Nature, volume 171, no.4356, pp.737-741. London: Macmillan & Co., Limited, 1953. | Christie's" /> CRICK, Francis Harry Compton (1916-2004) and James Dewey WATSON (b. 1928). "Molecular structure of nucleic acids", in: <I>Nature</I>, volume 171, no.4356, pp.737-741. London: Macmillan & Co., Limited, 1953. | Christie's
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    Sale 5442

    Landmarks of Science & Medicine from the Library of Andras Gedeon

    23 April 2008, London, South Kensington

  • Lot 86

    CRICK, Francis Harry Compton (1916-2004) and James Dewey WATSON (b. 1928). "Molecular structure of nucleic acids", in: Nature, volume 171, no.4356, pp.737-741. London: Macmillan & Co., Limited, 1953.

    Price Realised  

    CRICK, Francis Harry Compton (1916-2004) and James Dewey WATSON (b. 1928). "Molecular structure of nucleic acids", in: Nature, volume 171, no.4356, pp.737-741. London: Macmillan & Co., Limited, 1953.

    CRICK and WATSON. "Genetical implications of the structure of deoxyribonucleic acid," in: Nature, volume 171, no.4361, pp.964-967. London: Macmillan & Co., Limited, 1953.
    2 issues, 8° (247 x 174mm). Without original wrappers, in half morocco box.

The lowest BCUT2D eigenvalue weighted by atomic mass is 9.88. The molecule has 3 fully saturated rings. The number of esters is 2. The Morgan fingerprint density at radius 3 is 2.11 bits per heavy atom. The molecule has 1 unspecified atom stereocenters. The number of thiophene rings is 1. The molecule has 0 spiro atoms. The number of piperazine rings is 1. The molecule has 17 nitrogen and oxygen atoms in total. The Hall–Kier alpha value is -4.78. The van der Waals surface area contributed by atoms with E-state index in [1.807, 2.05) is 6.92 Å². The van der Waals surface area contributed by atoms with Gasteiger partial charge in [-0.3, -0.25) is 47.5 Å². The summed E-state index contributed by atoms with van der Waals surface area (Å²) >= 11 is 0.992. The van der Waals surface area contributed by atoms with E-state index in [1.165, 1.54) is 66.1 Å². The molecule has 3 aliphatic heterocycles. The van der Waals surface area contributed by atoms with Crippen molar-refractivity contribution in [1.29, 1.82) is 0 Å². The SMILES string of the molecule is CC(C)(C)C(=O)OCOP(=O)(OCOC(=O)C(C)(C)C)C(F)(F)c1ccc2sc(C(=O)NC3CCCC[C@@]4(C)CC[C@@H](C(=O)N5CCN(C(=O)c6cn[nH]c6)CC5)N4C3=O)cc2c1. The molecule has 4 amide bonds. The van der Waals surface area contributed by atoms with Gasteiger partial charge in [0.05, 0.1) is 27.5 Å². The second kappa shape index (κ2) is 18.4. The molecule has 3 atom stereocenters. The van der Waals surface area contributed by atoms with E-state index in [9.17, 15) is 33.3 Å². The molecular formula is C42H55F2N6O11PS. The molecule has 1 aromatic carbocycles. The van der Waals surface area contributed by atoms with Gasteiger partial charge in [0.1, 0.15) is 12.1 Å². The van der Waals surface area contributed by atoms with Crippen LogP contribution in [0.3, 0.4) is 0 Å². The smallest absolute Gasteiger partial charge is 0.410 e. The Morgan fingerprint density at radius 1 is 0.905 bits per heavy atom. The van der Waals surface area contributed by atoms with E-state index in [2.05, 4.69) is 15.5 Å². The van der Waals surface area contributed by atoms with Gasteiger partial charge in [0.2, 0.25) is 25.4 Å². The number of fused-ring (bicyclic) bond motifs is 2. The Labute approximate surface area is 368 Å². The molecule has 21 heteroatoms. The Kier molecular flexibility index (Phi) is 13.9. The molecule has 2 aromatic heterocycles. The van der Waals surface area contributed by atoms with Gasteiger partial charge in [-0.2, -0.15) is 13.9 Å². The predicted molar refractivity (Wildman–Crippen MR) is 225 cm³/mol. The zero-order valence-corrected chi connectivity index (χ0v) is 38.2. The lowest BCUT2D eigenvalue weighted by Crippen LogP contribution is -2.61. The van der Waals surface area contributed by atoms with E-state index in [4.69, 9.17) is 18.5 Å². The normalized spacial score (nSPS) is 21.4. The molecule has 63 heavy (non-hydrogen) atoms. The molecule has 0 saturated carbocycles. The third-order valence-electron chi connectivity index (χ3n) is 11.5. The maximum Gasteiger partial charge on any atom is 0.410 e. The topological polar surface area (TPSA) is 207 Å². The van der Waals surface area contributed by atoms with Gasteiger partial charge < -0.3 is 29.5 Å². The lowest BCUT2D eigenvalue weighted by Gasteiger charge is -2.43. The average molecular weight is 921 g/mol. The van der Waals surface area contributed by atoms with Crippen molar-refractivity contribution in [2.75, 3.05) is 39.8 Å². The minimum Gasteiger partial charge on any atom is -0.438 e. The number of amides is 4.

SIGNED BY CRICK AND WATSON, THE FIRST ANNOUNCEMENT OF THE DISCOVERY OF DNA, THE SINGLE MOST IMPORTANT WORK IN THE HISTORY OF THE LIFE SCIENCES. Their paper, with its memorable opening 'We wish to suggest a stucture for the salt of deoxrybose nucleic acid (D.N.A.). This structure has novel features which are of considerable biological interest', correctly interpreted the crystalline structure of D.N.A. This discovery explained how heredity messages could be encoded in a crystalline structure that was stable in the latter sense and yet allowed for both replication and mutation. Towards the end of the first paper, Watson and Crick write that 'it has not escaped our notice that the specific pairing we have postulated immediately suggests a possible copying mechanism for the genetic material'. The publication of their joint paper in nature revolutionised biochemistry and the other life sciences, and profoundly affected the study of molecular biology. Garrison-Morton 256.3. (2)


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